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Observation | Partners

Scotland Autism

In 2018 I presented a research proposal poster that Prof Liz Milne and I formulated on the back of our earlier launch, at the Glasgow annual conference of Scottish Autism. The 3-day visit was a real eye-opener, as the general atmosphere was conducive, forward-thinking and genuinely participatory, the event seemingly teaming with autistic thinkers. Ensuing discussions with the leadership team around potential for organisational dialogues were, like many initiatives at the time, left behind because of the looming pandemic, and we all had to adjust to completely new ways of working. Whilst I was interviewed by Scottish Autism for an article in their Share newsletter, funding from a local CCG and The RSA became available for emergency Covid response programmes online to counter the impacts of isolation for autistic people, and as we had already started working this way, we were well-placed to deliver these.

Last year I began coaching adults for a new, joint project between Scottish Autism and AT-Autism, called Affinity. This is a fabulous initiative funded by the Scottish government and Barclays, whereby our team of coaches, counsellors and mentors support people in Scotland who are referred mostly via an advice line. I was invited to be on the governance board too and pleased to bring some of my coaching and dialogue experiences and knowledge into the mix. As a freelance coach I have the freedom to bring my own style, which is somewhat rooted in therapeutic modalities and has a seamless overlap with the core work of Dialogica. An equally important strand of my practice is mindfulness meditation and in 2020 Scottish Autism gave me the opportunity to deliver a series of well-being sessions (videos), which led to the new Mindful Autism Support Group, co-facilitated with autistic scholar Kaarina Hollo. Needless to say, this is all thoroughly rewarding work, particularly working directly with people who clearly benefit.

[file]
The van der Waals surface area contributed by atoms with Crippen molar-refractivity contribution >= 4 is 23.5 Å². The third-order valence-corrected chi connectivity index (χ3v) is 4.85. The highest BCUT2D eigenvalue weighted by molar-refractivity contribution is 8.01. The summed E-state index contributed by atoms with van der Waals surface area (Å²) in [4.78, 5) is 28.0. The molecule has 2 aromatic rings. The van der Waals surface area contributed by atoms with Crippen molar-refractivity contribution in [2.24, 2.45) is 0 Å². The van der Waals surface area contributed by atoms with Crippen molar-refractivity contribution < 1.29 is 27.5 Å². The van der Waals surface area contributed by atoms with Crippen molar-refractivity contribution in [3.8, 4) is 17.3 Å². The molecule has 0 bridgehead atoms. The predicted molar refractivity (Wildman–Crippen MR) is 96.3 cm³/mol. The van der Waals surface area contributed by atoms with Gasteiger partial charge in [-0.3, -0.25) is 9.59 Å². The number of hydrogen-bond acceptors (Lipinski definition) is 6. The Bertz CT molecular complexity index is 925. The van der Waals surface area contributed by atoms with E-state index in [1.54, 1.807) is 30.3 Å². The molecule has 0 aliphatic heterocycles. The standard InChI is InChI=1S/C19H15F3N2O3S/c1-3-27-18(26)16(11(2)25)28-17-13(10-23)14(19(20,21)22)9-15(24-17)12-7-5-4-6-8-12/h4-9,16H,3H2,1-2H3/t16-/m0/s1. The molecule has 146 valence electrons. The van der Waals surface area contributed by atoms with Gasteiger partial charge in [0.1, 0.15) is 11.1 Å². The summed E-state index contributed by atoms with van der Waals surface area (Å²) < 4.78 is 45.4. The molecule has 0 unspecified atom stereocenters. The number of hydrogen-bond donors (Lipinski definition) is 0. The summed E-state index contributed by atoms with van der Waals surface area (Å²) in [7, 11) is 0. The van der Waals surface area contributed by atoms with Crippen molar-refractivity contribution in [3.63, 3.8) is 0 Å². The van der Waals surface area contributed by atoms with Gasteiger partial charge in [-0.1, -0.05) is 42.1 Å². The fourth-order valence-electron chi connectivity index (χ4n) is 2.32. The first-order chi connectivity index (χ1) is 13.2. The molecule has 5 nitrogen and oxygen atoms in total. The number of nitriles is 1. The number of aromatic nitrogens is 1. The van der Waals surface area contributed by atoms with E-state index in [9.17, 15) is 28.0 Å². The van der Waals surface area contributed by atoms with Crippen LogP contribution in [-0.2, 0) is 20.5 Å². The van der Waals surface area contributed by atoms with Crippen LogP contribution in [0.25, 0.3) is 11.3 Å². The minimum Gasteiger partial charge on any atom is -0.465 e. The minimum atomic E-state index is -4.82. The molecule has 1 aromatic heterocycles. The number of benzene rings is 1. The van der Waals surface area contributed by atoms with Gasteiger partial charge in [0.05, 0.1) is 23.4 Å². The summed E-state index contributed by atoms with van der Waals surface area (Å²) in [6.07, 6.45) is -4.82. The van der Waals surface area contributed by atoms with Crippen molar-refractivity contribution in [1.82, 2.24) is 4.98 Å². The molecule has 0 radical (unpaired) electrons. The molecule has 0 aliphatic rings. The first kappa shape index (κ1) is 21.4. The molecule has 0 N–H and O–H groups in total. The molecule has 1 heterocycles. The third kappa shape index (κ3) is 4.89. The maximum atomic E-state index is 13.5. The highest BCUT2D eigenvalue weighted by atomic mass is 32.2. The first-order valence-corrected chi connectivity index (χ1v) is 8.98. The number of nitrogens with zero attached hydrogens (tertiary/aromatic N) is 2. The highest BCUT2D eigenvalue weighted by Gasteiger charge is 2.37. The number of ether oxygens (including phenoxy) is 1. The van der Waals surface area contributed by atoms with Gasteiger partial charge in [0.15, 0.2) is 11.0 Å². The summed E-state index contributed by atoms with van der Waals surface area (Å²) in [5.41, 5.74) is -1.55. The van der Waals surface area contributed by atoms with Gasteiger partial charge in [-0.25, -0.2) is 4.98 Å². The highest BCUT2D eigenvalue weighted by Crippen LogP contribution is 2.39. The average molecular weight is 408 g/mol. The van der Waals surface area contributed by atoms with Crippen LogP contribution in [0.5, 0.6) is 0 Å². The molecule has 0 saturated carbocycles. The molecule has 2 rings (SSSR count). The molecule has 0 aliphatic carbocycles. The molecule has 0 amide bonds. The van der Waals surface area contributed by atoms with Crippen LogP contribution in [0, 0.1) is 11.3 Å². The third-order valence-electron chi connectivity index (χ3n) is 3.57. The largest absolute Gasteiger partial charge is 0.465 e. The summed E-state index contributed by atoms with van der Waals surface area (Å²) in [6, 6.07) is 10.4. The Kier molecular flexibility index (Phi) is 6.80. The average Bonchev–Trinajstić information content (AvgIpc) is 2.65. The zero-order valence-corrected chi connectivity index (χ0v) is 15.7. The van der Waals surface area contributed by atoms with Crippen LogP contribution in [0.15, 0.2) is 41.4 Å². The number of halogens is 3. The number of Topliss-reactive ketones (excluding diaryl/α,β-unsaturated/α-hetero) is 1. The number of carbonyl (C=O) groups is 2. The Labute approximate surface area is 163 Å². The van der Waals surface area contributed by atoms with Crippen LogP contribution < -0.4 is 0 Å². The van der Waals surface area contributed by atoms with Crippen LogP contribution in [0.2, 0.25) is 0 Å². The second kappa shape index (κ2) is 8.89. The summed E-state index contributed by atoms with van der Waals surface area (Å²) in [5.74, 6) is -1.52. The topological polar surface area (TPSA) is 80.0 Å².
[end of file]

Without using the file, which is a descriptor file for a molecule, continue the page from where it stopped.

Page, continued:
Scottish Autism logo text where autistic people are valued

Scottish Autism, true to the spirit of Scotland, are family and community focussed and lead with a participatory approach that supports a wholistic societal outlook. As a private organisation without the heavyweight bureaucracy common to the public sector, they can afford to innovate, with a formula that seamlessly meshes with society, supporting the urgent need for culture-shift from the ground and, I believe, a stress-free culture in the workplace – just what we all need! 

Header photo: Jonny Drury (post author) on Portobello Beach, Edinburgh.

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